Rampant (2018)



With the surprise success of 2016's Train to Busan (both domestically and internationally) it's no wonder that South Korea is trying to pump out their next big genre effort. Unfortunately Rampant couldn't have come at a worse time considering Netflix just released their own period Korean zombie series titled Kingdom, resulting in some confusion among fans. While Kingdom is based on a webcomic, I believe Rampant is supposed to be an original idea, but either way, at the time of this review I have yet to watch Kingdom, so I can't really say much else about the similarities.

Set sometime during the Joseon period of ancient Korea, we follow a young prince as he returns home after hearing the news of his older brother's suicide. Unfortunately instead of returning to a warm welcome he's witness to seemingly abandoned villages and the remaining townsfolk ill with some kind of plague. To make matters worse, a group of assassins are sent to kill him before he can reach his father, The King. Amidst all this chaos are a horde of bloodthirsty "Night Demons," forcing everyone to fend for themselves and making the Prince's journey all the more dangerous. Luckily it's not long before he reaches the kingdom, but he may be too late, as the demons are close behind and ready to attack at the next sunset.

This is promoted as a zombie movie, but the dead are described as "Night Demons," which makes a lot of sense since (as I suggested before) they only come out at night (the sun and damage to the heart or brain are their weaknesses) and once they're infected their eyes become a white haze, their teeth grow sharp, and they start attacking the nearest human with reckless abandonment. Hmmm.. I guess they're more like vampire-zombies? With the exception of all the lunging they do, they do kinda act like zombies, but a majority of their traits are like vampires. Ugh, trying to figure this out is giving me a headache, so let's just move on..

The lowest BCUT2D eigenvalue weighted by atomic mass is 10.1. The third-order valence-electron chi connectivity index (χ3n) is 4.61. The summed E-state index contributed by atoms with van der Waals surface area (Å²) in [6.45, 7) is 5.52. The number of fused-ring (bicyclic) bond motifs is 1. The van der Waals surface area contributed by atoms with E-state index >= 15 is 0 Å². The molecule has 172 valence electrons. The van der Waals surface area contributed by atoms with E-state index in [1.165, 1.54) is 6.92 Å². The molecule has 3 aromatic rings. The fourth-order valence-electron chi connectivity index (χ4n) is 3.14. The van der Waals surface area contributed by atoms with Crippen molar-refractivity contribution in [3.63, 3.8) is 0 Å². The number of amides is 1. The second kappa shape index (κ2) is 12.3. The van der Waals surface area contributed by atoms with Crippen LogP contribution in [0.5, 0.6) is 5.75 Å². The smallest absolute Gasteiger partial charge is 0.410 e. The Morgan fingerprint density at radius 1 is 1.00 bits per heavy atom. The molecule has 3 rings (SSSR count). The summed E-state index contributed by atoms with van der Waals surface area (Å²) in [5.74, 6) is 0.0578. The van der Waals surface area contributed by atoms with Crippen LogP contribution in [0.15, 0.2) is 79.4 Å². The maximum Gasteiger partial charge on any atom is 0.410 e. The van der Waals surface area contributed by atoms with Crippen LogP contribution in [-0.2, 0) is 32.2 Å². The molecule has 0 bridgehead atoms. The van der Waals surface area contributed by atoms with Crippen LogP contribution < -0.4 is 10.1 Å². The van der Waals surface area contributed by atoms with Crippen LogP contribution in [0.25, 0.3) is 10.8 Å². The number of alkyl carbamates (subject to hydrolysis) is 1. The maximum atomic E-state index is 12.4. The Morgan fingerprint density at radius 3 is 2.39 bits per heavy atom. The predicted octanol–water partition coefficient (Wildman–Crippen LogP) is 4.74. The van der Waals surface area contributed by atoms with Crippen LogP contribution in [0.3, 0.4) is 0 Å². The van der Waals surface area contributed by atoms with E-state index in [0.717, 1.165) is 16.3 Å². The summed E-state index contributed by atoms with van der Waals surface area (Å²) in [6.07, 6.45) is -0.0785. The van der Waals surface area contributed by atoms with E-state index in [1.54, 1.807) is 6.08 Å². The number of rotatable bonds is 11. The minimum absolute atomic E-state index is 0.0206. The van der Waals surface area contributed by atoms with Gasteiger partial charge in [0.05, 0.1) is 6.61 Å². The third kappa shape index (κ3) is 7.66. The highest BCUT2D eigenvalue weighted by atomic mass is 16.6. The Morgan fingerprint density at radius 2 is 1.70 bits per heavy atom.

Naturally the prince is a master swordsman, so there's beheadings and swordplay, along with some martial arts and solid action overall, but there's not a whole lot of gore, which is a little disappointing. My biggest issue, however, lies with the terrible subplot involving someone close to the King trying to usurp the thrown. Seriously? Do we really need this kind of drama right now? There are more pressing matters at hand, like the entire village turning into vampire-zombies! This usurping nonsense ultimately leads to a cheesy final battle between the Prince and the key villain (who is slowly turning into a Night Demon by the way, so he's somehow stronger than normal *rolls eyes*).

The film's final act is just convoluted and overly melodramatic, which causes the movie to suffer a bit, but looking passed all that it's still an enjoyable watch for the most part. The pacing is good and there are some thin, but interesting characters among the band of warriors that aid the Prince. The Night Demons themselves are also decent since they're not the conventional zombies we normally see, so at least the filmmakers attempted to be a little different.

Train to Busan this is not, but it's still an enjoyable watch if you can look passed some of the unnecessary melodrama and accept it just as a well paced zombie flick with a lot of swordplay, because the movie offers that in abundance.